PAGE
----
Defining our terms
We define ski-related deaths in much the same way the industry does: Any accidental, on-mountain fatality while participating in the sport. Naturally caused deaths stemming from heart- or health-related issues due to poor diet, family histories or possible overexertion at altitude were not counted toward our total because they’re not specifically associated with each resort’s operations. Backcountry skiing deaths, in many cases related to unanticipated snow slides, are left out of our tabulation as well, not due to their insignificance nor unimportance, but because almost all of these incidents are already well-documented by the Colorado Avalanche Information Center, and largely unrelated to the supervision of managed resorts. We did, however, include those fatalities in out-of-bounds or so-called “sidecountry” areas very near ski areas when it seemed clear the individuals used the resort to get to the designated location that ultimately contributed to their deaths.
Altitude-related, on-mountain cardiac deaths
Colorado has had 137 accidental skier fatalities since the 2006-07 season. At least another 25 on-mountain deaths resulted from altitude-related cardiac episodes. While the link between elevation and heart disease is not well-understood, cardiologists say that thinner air puts more strain on the circulatory system.
“It probably is the case that for anyone coming from low altitude with some underlying degree of heart problems, the stress of the new hypoxia is considerably higher,” said Dr. Erik Swenson, a professor of medicine at the University of Washington. “It’s a big step up for people adapted to lower altitude, and it might be enough of a cardiac stress to trigger a heart attack.”
Combined with aerobic activities such as skiing, that stress can be fatal. Last year, at least two people — both men visiting from lower elevations — suffered heart attacks in Summit County while they were skiing or immediately after, according to coroner’s reports.
“It’s an interesting problem,” said Dr. Warren Johnson, a Summit County cardiologist. “It probably is more stressful because of the altitude when these lowlanders come up to exercise and ski.”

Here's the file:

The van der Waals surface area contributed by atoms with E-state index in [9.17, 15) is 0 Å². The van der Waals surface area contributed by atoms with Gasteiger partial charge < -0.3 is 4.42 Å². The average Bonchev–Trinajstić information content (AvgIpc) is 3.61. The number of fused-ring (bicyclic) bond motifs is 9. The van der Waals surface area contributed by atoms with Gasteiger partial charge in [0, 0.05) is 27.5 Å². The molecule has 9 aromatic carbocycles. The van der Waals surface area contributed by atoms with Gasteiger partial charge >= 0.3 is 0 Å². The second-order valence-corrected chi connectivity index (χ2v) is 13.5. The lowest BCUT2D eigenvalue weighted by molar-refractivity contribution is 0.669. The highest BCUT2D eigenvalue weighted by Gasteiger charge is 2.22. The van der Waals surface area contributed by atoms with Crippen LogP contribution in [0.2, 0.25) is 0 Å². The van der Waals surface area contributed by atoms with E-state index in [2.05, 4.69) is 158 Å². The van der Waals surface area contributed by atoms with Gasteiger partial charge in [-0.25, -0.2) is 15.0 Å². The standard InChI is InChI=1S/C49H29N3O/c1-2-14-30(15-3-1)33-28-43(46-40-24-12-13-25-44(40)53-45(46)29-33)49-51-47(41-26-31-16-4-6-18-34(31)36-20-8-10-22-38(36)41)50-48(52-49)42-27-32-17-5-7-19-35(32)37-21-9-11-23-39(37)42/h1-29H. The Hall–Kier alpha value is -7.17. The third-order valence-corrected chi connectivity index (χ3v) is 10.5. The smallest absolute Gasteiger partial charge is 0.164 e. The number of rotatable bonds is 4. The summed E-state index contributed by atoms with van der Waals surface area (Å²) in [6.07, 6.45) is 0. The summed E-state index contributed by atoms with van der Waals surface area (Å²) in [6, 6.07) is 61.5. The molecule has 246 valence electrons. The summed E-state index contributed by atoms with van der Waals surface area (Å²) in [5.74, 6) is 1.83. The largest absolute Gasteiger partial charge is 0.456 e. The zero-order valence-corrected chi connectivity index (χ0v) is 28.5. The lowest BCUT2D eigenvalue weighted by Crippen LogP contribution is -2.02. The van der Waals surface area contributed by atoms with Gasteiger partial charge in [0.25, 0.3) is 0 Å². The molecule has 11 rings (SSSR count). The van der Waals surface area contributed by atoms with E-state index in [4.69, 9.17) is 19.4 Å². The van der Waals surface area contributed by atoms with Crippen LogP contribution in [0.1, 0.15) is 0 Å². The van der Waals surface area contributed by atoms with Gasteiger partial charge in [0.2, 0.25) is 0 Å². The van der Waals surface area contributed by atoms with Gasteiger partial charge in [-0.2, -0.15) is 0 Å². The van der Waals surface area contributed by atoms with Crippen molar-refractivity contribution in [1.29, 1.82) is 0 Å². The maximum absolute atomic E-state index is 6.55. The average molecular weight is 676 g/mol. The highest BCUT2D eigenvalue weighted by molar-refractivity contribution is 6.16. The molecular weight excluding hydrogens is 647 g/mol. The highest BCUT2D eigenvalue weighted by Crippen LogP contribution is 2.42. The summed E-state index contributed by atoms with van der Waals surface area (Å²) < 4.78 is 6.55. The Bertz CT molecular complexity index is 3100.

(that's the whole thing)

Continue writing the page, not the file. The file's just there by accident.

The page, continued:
THE DEADLIEST DESTINATION
To find out where the unknown skier died, the recent statistics suggest beginning the search with Breckenridge Ski Resort. With nearly 1.7 million annual visits, the nation’s busiest ski area accounts for five of the state’s 13 ski-related fatalities so far this season — the most in a single winter at the resort.
Had skier No. 130 died there, a member of the resort’s public relations staff, upon being contacted by media, would send along a brief email confirming the death.
“Breckenridge Ski Resort, Breckenridge Ski Patrol and the entire Vail Resorts family extend our thoughts and support to our guest’s family and friends,” the statement would read from John Buhler, the resort’s vice president and COO.
Almost word for word, that quote is one Breckenridge has distributed before, used for each of the five incidents there this season — one in December, January, February, March and April. The same was also true of the four deaths there the prior year.
In 2015-16, they were No. 118, Christopher Dutko, 26, a resort employee who died after a collision with another skier and then a tree; No. 122, John Sherwood, 43, also a victim of blunt-force trauma from an accident with another skier; No. 123, David Carr, 32, who snowboarded into a tree; and No. 124, Catie Abeyta, 20, who struck a tree while skiing.
This season, they are No. 125, Kevin Pitts, 48, who collided with a tree while skiing; No. 127, Sean Haberthier, 47, after skiing into a tree without a helmet; No. 128, Ricardo Cohen, 26, after running into multiple trees; No. 133, Tess Smith, 15, who became unresponsive after breaking her leg in an accident where she also hit her head; and No. 137, Logan Goodwin, 12, who hit a stump just this past Saturday and later died from blunt-force trauma to the abdomen.